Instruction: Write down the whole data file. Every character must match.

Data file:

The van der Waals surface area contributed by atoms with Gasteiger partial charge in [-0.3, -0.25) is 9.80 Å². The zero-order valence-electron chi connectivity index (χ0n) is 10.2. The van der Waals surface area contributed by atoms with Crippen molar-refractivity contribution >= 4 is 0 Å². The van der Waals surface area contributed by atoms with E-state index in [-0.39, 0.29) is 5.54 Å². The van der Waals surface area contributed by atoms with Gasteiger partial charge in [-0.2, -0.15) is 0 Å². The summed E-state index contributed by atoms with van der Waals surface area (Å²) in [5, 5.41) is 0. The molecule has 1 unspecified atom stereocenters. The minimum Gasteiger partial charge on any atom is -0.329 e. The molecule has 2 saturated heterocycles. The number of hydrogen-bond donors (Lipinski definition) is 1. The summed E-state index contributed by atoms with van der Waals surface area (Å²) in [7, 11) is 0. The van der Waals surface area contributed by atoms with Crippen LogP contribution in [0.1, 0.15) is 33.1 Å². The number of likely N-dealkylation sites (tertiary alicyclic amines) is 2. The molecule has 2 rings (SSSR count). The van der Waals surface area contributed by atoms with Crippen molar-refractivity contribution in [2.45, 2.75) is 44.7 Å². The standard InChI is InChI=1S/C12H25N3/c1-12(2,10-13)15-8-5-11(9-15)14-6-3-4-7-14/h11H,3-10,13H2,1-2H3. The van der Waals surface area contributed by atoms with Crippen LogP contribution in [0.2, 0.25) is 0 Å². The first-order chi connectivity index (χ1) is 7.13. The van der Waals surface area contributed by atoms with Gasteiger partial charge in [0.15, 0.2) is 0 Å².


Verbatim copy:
The van der Waals surface area contributed by atoms with Gasteiger partial charge in [-0.3, -0.25) is 9.80 Å². The zero-order valence-electron chi connectivity index (χ0n) is 10.2. The van der Waals surface area contributed by atoms with Crippen molar-refractivity contribution >= 4 is 0 Å². The van der Waals surface area contributed by atoms with E-state index in [-0.39, 0.29) is 5.54 Å². The van der Waals surface area contributed by atoms with Gasteiger partial charge in [-0.2, -0.15) is 0 Å². The summed E-state index contributed by atoms with van der Waals surface area (Å²) in [5, 5.41) is 0. The molecule has 1 unspecified atom stereocenters. The minimum Gasteiger partial charge on any atom is -0.329 e. The molecule has 2 saturated heterocycles. The number of hydrogen-bond donors (Lipinski definition) is 1. The summed E-state index contributed by atoms with van der Waals surface area (Å²) in [7, 11) is 0. The van der Waals surface area contributed by atoms with Crippen LogP contribution in [0.1, 0.15) is 33.1 Å². The number of likely N-dealkylation sites (tertiary alicyclic amines) is 2. The molecule has 2 rings (SSSR count). The van der Waals surface area contributed by atoms with Crippen molar-refractivity contribution in [2.45, 2.75) is 44.7 Å². The standard InChI is InChI=1S/C12H25N3/c1-12(2,10-13)15-8-5-11(9-15)14-6-3-4-7-14/h11H,3-10,13H2,1-2H3. The van der Waals surface area contributed by atoms with Crippen LogP contribution in [0.2, 0.25) is 0 Å². The first-order chi connectivity index (χ1) is 7.13. The van der Waals surface area contributed by atoms with Gasteiger partial charge in [0.15, 0.2) is 0 Å².